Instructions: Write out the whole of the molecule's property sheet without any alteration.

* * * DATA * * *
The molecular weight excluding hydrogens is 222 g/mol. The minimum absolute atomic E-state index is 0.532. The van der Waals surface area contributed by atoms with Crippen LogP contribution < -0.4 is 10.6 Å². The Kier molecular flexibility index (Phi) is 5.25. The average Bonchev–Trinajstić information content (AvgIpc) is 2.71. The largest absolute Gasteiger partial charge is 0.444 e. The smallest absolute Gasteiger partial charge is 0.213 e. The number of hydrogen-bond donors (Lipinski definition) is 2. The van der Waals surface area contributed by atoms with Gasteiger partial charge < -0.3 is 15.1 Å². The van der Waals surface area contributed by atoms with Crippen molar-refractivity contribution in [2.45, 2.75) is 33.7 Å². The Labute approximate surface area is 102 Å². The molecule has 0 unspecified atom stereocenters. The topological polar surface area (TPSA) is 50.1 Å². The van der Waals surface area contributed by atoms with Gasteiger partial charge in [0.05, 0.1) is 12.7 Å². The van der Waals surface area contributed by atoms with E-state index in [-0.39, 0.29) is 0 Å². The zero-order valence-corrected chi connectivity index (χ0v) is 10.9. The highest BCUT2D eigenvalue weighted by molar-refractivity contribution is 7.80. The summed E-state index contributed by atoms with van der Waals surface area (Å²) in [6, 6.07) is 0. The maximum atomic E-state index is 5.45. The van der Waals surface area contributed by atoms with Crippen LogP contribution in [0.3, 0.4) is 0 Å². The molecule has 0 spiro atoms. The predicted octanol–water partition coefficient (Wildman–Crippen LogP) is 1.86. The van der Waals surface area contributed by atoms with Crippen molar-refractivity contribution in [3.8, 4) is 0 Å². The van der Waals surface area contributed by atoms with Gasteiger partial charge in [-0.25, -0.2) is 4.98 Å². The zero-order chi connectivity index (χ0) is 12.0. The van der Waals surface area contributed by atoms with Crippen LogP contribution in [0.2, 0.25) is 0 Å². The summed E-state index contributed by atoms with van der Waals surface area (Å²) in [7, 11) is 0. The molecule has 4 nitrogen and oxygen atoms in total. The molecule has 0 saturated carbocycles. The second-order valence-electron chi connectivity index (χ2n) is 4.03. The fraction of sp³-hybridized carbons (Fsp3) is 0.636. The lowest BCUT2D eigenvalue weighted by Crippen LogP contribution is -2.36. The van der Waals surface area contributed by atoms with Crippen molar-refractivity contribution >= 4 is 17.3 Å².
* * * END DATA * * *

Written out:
The molecular weight excluding hydrogens is 222 g/mol. The minimum absolute atomic E-state index is 0.532. The van der Waals surface area contributed by atoms with Crippen LogP contribution < -0.4 is 10.6 Å². The Kier molecular flexibility index (Phi) is 5.25. The average Bonchev–Trinajstić information content (AvgIpc) is 2.71. The largest absolute Gasteiger partial charge is 0.444 e. The smallest absolute Gasteiger partial charge is 0.213 e. The number of hydrogen-bond donors (Lipinski definition) is 2. The van der Waals surface area contributed by atoms with Gasteiger partial charge < -0.3 is 15.1 Å². The van der Waals surface area contributed by atoms with Crippen molar-refractivity contribution in [2.45, 2.75) is 33.7 Å². The Labute approximate surface area is 102 Å². The molecule has 0 unspecified atom stereocenters. The topological polar surface area (TPSA) is 50.1 Å². The van der Waals surface area contributed by atoms with Gasteiger partial charge in [0.05, 0.1) is 12.7 Å². The van der Waals surface area contributed by atoms with E-state index in [-0.39, 0.29) is 0 Å². The zero-order valence-corrected chi connectivity index (χ0v) is 10.9. The highest BCUT2D eigenvalue weighted by molar-refractivity contribution is 7.80. The summed E-state index contributed by atoms with van der Waals surface area (Å²) in [6, 6.07) is 0. The maximum atomic E-state index is 5.45. The van der Waals surface area contributed by atoms with Crippen LogP contribution in [0.3, 0.4) is 0 Å². The molecule has 0 spiro atoms. The predicted octanol–water partition coefficient (Wildman–Crippen LogP) is 1.86. The van der Waals surface area contributed by atoms with Crippen molar-refractivity contribution in [3.8, 4) is 0 Å². The van der Waals surface area contributed by atoms with Gasteiger partial charge in [-0.25, -0.2) is 4.98 Å². The zero-order chi connectivity index (χ0) is 12.0. The van der Waals surface area contributed by atoms with Crippen LogP contribution in [0.2, 0.25) is 0 Å². The summed E-state index contributed by atoms with van der Waals surface area (Å²) in [7, 11) is 0. The molecule has 4 nitrogen and oxygen atoms in total. The molecule has 0 saturated carbocycles. The second-order valence-electron chi connectivity index (χ2n) is 4.03. The fraction of sp³-hybridized carbons (Fsp3) is 0.636. The lowest BCUT2D eigenvalue weighted by Crippen LogP contribution is -2.36. The van der Waals surface area contributed by atoms with Crippen molar-refractivity contribution >= 4 is 17.3 Å².